Scientists at UC San Francisco are working on an intriguing intervention that could provide people some Covid-19 protection while the world waits for a vaccine. The group has engineered a synthetic, production-ready molecule that they say “straitjackets the crucial SARS-CoV-2 machinery that allows the virus to infect our cells.” As they report in a new paper, now available on the preprint server bioRxiv (which means it hasn’t been peer reviewed yet, so keep that in mind), experiments using live virus show that “the molecule is among the most potent SARS-CoV-2 antivirals yet discovered.” Here’s what else UCSF says about the project:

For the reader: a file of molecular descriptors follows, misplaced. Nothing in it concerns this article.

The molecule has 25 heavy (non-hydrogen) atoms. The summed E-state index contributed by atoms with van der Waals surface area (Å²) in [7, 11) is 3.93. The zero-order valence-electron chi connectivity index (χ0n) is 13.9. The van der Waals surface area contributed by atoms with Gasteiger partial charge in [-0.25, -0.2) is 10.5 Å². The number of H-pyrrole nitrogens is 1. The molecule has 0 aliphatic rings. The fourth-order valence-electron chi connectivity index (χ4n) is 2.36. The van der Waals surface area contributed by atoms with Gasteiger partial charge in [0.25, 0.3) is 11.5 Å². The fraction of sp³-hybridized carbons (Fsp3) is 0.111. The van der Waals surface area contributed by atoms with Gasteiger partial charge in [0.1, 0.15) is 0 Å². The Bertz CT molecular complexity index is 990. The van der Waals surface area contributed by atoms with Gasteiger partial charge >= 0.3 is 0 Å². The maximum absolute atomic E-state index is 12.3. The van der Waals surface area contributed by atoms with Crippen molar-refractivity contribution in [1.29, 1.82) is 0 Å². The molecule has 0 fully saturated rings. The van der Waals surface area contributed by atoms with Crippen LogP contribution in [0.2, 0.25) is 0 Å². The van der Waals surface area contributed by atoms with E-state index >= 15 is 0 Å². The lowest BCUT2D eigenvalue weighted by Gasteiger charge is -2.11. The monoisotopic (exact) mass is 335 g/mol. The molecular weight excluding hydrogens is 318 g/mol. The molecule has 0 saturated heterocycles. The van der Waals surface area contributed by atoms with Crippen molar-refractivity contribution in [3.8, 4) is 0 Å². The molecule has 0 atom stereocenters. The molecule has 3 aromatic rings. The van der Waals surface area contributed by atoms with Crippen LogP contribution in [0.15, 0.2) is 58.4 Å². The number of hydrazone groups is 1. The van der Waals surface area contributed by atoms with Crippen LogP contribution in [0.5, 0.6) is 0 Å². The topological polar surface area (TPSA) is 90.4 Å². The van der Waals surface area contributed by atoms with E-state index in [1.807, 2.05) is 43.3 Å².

“In an aerosol formulation they tested, dubbed “AeroNabs” by the researchers, these molecules could be self-administered with a nasal spray or inhaler. Used once a day, AeroNabs could provide powerful, reliable protection against SARS-CoV-2 until a vaccine becomes available. The research team is in active discussions with commercial partners to ramp up manufacturing and clinical testing of AeroNabs. If these tests are successful, the scientists aim to make AeroNabs widely available as an inexpensive, over-the-counter medication to prevent and treat COVID-19.”
Read more about it below.